Did You Know?
The coloring in the feathers of birds is caused by a pigment called melanin. The pigment is present in the form of tiny particles within the skin and feathers of the bird. Depending upon the concentration, it can produce various colors―from pitch black to copper red and pale yellow.
Besides providing coloration, the melanin pigment also strengthens the feathers of a bird. It is a known fact that pale, colorless, or white feathers are understood to be the weakest and cannot withstand the adverse effects of the elements.
It is observed that several white birds (like the American white pelican, for example) have dark feathers lining the tips of their wings―the melanin present in these feathers provides strength and protects the wings from natural wear and tear.
For now, here's Buzzle's list of some of the most colorful birds in the world.
The keel-billed toucan is the national bird of Belize, besides being found in large numbers all over southern Mexico, Venezuela, and Colombia. You may also know it as the rainbow-billed toucan or sulfur-breasted toucan. Their colorful bill gives them their name, as the rest of their body is almost entirely black, barring a neon-yellow neck and chest. Its feet are blue and the tail feathers have a reddish hue at the tip.
This gorgeous creature is a member of the South American parrot family called the macaws. Its habitat is spread over South America―from Venezuela and further south to Peru, along with Brazil, Bolivia, and Paraguay. Although the bird's status is near extirpation in Paraguay, the number is fairly large in the rest of South America, which leads to its 'Least Concern' listing. The colorful gold-and-blue plumage of this macaw makes it a coveted bird in pet stores, and they also do fairly well in captivity, bonding with their human parents. Their attractive coloring also helps them win mates―among macaws, 'the brighter, the better' is the followed mantra.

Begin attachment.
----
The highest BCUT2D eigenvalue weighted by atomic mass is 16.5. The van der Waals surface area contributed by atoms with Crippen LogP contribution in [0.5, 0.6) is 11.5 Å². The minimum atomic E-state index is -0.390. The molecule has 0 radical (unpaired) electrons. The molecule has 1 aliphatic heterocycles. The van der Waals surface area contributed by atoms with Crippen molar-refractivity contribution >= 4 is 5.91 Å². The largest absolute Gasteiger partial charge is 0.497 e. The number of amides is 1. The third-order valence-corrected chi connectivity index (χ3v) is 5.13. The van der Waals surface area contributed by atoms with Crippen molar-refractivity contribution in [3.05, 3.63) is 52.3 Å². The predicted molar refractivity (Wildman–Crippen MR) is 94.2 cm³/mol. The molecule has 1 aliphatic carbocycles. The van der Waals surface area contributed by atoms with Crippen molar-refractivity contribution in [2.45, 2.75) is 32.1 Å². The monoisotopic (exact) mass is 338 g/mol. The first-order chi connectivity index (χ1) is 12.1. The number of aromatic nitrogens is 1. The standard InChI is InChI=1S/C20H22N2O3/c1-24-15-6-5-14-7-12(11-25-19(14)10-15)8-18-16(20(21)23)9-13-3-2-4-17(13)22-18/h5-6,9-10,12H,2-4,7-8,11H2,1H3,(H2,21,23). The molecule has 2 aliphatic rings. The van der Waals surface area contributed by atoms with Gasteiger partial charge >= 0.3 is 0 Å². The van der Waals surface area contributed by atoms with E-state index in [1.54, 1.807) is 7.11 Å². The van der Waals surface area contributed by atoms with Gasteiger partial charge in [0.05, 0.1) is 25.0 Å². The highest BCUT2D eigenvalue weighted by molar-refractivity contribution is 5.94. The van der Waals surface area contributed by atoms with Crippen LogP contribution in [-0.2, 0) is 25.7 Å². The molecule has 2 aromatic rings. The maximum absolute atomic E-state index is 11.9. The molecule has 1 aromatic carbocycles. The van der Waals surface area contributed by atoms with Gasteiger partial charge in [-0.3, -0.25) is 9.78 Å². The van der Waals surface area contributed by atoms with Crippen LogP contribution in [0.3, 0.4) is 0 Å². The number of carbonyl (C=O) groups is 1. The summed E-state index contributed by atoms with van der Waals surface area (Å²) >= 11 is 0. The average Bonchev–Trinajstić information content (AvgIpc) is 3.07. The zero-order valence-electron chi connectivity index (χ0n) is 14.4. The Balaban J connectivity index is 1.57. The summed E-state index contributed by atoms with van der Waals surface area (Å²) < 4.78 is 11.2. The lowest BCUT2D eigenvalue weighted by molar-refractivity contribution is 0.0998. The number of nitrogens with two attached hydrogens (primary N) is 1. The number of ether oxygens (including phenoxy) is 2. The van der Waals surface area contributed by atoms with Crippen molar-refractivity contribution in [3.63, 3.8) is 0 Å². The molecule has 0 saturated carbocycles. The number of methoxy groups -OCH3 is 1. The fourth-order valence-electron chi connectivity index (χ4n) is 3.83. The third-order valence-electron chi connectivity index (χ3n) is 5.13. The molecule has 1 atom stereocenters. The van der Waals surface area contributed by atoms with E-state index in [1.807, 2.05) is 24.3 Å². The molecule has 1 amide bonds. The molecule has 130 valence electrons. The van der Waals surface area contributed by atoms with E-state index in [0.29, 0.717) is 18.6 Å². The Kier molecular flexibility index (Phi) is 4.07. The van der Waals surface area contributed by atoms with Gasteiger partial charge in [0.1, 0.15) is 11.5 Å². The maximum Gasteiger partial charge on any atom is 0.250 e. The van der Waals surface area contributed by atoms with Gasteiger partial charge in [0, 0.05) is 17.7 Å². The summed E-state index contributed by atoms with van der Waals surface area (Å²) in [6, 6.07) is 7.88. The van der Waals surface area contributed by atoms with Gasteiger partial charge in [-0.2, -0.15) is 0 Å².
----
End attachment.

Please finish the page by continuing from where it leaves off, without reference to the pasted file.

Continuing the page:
The Rainbow Lorikeet is a riot of colors―the head is electric blue with a green nuchal collar, the chest is red, and the belly is olive green. The coloring varies among the subspecies, but it remains at the very least, vividly colorful. The bird belongs to a species of Australasian parrots found in Australia, eastern Indonesia, Papua New Guinea, New Caledonia, Solomon Islands, and Vanuatu as well, in abundant numbers.
The male peafowl is called the peacock. It has an iridescent blue-green plumage which is best viewed when the bird fans its tail―known to be a mating ritual. The peacock is the national bird of India. It is mostly found in regions spread over Asia and Africa. In fact, the green peafowl (Pavo muticus), native to the forests of Southeast Asia is declared endangered owing to indiscriminate hunting and reduction of habitat. The green peafowl is an important symbol of Burmese culture.
Also known as the Sun Parakeet, this bird is native to South America, and belongs to the parrot family. Its golden-yellow plumage has a tinge of orange around the belly, with the tail being olive in color. These beautiful creatures are currently classified as 'endangered', owing to unbridled trapping caused by pet trade.
The Scarlet Macaw belongs to the South American parrot family found mainly in south-eastern Mexico, Amazonian Peru, Bolivia, Venezuela, and Brazil, and is the national bird of Honduras. Its coloring is primarily red, but the rump and tail feathers are slightly blue, the upper wing coverts are yellow, and the upper sides of the flight feathers are dark blue, making it quite the colorful bird it is. Destruction of habitat has led to local extinction in some regions, but the species is not under any threat overall.